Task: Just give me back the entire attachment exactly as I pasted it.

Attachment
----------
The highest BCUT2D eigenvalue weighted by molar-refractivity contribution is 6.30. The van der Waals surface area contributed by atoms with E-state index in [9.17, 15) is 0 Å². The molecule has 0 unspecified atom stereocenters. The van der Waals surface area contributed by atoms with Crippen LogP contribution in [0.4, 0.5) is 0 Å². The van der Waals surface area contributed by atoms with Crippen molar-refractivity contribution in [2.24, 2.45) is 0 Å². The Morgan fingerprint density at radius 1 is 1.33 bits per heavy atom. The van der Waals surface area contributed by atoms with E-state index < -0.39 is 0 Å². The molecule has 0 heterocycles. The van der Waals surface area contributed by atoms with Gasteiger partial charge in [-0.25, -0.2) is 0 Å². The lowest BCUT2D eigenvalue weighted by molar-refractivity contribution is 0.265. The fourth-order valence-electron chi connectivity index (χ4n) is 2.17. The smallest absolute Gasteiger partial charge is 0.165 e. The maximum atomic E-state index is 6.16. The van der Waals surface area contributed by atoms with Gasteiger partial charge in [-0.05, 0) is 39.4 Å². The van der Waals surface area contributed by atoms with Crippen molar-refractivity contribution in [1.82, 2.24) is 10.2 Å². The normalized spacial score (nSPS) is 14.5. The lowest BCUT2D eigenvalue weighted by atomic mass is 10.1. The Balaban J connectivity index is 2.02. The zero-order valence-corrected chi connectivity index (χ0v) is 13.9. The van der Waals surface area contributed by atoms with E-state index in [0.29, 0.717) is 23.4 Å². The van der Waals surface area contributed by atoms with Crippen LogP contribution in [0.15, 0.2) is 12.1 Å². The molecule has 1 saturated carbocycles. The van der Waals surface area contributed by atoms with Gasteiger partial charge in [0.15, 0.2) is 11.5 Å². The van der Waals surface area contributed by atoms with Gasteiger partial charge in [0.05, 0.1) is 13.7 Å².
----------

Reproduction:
The highest BCUT2D eigenvalue weighted by molar-refractivity contribution is 6.30. The van der Waals surface area contributed by atoms with E-state index in [9.17, 15) is 0 Å². The molecule has 0 unspecified atom stereocenters. The van der Waals surface area contributed by atoms with Crippen LogP contribution in [0.4, 0.5) is 0 Å². The van der Waals surface area contributed by atoms with Crippen molar-refractivity contribution in [2.24, 2.45) is 0 Å². The Morgan fingerprint density at radius 1 is 1.33 bits per heavy atom. The van der Waals surface area contributed by atoms with E-state index < -0.39 is 0 Å². The molecule has 0 heterocycles. The van der Waals surface area contributed by atoms with Gasteiger partial charge in [-0.25, -0.2) is 0 Å². The lowest BCUT2D eigenvalue weighted by molar-refractivity contribution is 0.265. The fourth-order valence-electron chi connectivity index (χ4n) is 2.17. The smallest absolute Gasteiger partial charge is 0.165 e. The maximum atomic E-state index is 6.16. The van der Waals surface area contributed by atoms with Gasteiger partial charge in [-0.05, 0) is 39.4 Å². The van der Waals surface area contributed by atoms with Crippen molar-refractivity contribution in [1.82, 2.24) is 10.2 Å². The normalized spacial score (nSPS) is 14.5. The lowest BCUT2D eigenvalue weighted by atomic mass is 10.1. The Balaban J connectivity index is 2.02. The zero-order valence-corrected chi connectivity index (χ0v) is 13.9. The van der Waals surface area contributed by atoms with E-state index in [0.29, 0.717) is 23.4 Å². The van der Waals surface area contributed by atoms with Crippen LogP contribution in [0.15, 0.2) is 12.1 Å². The molecule has 1 saturated carbocycles. The van der Waals surface area contributed by atoms with Gasteiger partial charge in [0.15, 0.2) is 11.5 Å². The van der Waals surface area contributed by atoms with Gasteiger partial charge in [0.05, 0.1) is 13.7 Å².